Politics Takes on Technology

Legislation that prevents municipalities from deploying advanced network technologies is bad public policy.

Dave Molta

May 6, 2005

2 Min Read
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The Chaska case is small-fry, though, compared with Wireless Philadelphia, a plan to blanket hundreds of square miles with waves of Wi-Fi. Beyond the considerable technical scalability challenges are the immense political challenges. Local policy-makers had to devise a business plan that would allow for public-sector involvement in rolling out a potentially lucrative service without discouraging private investment in wireless service expansion by established service providers. The resulting plan is convoluted, creating a not-for-profit corporation to oversee the implementation of a cooperative wholesale model. It's a public-private partnership that's infinitely more complex than Chaska's service.

Philadelphia's Story

The Philadelphia model scares incumbent service providers, and for good reason. Providers of DSL and cable modem services have enjoyed healthy customer growth and lower equipment costs, and the duopoly environment of big telco and big cable keeps profit margins fat. They don't want a chaska.net alternative at $16 a month. The wireless carriers have even more to fear, as they struggle to engineer and profitably deliver their own mobile broadband wireless services. They all realize that the ubiquity of embedded Wi-Fi radios makes it today's most important wireless technology platform, but they don't have a clue how to build out Wi-Fi services, let alone integrate them with emerging 3G networks.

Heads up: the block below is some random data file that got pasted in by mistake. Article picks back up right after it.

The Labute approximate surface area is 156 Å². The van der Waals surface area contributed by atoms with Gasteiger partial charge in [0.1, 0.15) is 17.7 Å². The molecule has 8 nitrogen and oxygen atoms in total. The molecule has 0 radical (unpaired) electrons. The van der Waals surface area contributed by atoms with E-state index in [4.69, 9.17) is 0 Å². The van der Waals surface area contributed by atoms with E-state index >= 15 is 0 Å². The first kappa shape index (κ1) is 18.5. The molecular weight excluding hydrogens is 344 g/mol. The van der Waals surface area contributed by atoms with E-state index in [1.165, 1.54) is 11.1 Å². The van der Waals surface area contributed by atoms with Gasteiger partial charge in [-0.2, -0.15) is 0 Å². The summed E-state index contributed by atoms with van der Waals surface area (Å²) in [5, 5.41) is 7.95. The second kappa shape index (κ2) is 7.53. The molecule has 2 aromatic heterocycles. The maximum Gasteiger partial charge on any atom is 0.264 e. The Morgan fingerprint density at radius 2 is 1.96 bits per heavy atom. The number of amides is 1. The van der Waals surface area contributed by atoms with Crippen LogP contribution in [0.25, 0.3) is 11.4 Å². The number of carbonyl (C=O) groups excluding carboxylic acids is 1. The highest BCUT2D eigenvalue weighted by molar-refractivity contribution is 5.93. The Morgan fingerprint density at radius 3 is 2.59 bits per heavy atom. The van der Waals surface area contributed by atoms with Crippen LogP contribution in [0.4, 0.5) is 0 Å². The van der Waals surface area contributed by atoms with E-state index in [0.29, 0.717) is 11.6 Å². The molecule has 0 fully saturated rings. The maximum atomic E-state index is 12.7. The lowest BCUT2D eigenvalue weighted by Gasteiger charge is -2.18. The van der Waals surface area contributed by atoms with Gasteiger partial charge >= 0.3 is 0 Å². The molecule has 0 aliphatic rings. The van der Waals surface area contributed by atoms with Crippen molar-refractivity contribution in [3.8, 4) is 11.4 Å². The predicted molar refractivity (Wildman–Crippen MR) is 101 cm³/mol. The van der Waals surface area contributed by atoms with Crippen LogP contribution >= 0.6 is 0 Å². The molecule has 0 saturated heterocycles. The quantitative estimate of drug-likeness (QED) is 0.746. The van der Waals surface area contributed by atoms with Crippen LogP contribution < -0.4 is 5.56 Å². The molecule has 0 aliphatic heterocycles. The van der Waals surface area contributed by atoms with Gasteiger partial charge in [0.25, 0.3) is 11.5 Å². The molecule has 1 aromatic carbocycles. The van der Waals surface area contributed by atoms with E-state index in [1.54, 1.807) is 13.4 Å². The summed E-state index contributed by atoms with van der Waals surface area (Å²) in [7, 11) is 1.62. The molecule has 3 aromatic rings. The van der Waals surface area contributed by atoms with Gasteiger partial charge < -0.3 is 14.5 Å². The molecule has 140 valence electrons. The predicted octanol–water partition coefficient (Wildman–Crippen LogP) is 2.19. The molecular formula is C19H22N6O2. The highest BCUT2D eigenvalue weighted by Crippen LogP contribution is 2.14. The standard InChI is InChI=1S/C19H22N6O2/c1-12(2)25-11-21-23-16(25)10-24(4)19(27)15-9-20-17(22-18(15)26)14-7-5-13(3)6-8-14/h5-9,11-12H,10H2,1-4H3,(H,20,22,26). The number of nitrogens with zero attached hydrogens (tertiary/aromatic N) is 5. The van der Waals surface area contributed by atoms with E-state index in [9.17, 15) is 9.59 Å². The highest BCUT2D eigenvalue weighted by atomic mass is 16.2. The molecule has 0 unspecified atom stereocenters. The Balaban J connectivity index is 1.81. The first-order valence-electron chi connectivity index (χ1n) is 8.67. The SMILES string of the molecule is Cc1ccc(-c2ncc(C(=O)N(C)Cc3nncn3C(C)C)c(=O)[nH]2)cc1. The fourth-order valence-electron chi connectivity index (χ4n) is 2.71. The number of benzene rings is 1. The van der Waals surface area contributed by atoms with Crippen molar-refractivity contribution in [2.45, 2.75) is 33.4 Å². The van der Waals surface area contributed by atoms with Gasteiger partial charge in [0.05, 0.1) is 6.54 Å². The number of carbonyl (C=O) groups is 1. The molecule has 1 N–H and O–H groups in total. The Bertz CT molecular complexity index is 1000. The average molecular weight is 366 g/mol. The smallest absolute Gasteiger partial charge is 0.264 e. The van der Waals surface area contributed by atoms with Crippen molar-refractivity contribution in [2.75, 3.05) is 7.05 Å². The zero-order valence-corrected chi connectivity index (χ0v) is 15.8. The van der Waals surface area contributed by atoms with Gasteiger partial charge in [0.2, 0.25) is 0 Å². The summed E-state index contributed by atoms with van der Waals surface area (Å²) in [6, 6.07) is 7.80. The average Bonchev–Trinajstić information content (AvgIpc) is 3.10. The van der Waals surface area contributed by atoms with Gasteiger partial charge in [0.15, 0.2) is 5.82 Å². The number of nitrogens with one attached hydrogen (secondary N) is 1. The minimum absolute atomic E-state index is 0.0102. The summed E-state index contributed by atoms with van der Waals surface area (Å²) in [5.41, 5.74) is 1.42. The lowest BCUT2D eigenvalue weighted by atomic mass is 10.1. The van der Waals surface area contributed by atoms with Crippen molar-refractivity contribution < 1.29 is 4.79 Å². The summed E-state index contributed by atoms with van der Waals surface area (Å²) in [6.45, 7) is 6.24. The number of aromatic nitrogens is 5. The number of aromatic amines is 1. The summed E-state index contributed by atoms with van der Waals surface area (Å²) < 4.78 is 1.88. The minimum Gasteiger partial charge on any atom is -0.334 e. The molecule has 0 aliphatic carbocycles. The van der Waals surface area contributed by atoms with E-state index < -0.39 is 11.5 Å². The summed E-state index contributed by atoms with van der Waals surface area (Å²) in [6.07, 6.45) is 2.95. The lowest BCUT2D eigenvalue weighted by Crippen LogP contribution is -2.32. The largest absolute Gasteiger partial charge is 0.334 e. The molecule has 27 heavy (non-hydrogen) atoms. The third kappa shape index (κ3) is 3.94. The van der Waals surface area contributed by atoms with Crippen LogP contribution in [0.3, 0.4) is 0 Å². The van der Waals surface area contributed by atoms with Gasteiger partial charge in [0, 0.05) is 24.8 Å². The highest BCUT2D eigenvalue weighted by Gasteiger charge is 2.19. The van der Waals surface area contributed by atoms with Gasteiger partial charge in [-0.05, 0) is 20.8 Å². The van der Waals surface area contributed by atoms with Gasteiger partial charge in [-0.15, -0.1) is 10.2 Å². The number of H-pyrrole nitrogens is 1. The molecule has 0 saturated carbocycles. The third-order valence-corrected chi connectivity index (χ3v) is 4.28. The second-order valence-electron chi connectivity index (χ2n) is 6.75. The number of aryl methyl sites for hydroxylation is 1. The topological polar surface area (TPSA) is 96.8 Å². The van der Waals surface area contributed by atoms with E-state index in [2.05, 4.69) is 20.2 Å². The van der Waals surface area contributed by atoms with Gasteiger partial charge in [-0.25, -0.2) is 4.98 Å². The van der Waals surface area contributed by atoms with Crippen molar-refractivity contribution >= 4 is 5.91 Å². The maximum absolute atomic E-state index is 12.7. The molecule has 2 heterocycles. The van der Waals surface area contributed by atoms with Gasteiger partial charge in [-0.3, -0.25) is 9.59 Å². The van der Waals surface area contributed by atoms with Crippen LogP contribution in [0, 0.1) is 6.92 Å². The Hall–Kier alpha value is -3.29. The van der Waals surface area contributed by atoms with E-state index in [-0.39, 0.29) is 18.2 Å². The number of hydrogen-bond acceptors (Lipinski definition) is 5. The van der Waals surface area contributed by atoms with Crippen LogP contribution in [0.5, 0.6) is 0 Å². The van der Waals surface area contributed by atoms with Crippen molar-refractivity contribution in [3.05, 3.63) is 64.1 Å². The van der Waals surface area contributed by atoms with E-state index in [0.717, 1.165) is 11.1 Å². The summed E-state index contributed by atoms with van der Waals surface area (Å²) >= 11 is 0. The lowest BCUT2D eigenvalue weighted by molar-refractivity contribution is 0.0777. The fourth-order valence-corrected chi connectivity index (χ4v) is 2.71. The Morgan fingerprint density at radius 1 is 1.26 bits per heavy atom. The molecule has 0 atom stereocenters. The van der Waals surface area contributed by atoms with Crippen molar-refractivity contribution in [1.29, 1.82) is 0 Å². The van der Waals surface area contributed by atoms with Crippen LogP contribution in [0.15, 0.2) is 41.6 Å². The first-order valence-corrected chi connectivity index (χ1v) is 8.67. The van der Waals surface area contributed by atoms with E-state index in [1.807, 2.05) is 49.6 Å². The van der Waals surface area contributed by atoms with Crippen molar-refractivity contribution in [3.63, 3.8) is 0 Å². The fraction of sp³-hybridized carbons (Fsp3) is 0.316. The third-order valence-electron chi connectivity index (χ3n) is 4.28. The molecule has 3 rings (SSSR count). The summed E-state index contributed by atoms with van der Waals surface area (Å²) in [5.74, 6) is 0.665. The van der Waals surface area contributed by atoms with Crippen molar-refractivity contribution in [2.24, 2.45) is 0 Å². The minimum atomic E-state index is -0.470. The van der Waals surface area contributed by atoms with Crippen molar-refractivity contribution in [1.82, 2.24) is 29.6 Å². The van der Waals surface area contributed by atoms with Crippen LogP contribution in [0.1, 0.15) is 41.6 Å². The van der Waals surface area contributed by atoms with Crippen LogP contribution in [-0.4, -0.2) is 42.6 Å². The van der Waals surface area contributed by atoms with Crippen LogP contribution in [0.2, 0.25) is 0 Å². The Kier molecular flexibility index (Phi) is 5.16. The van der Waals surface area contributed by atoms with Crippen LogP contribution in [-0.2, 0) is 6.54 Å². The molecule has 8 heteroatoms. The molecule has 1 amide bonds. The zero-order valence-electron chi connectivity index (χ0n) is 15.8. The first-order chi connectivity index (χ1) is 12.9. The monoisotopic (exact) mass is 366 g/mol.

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Instead of figuring out how to leverage cheap Wi-Fi, the telecom executives have enlisted the support of the politicians they've helped get elected and the policy analysts who depend on them, often twice or thrice removed, for funding. Yes, it's a little smarmy, but they do have some good arguments regarding why we should be concerned about broadband wireless as a public utility. Governments enjoy certain advantages that could make the competitive landscape even worse than it is today, potentially discouraging critical private investment and innovation. And city hall doesn't have a stellar track record of delivering complex services. Further, even if the politicians and bureaucrats could get it right, there are more important public priorities.Still, enacting state legislation that prevents municipalities from deploying advanced network technologies is bad public policy. Five years from now, every city will have deployed publicly funded wireless service of some sort, just like they have most other modern computer and network technologies. A range of models will emerge, and though I wouldn't bet on the Philadelphia plan as the long-term winner, it deserves a chance to fail. We'll all learn something in the process.

Dave Molta is Network Computing's senior technology editor. Write to him at [email protected]

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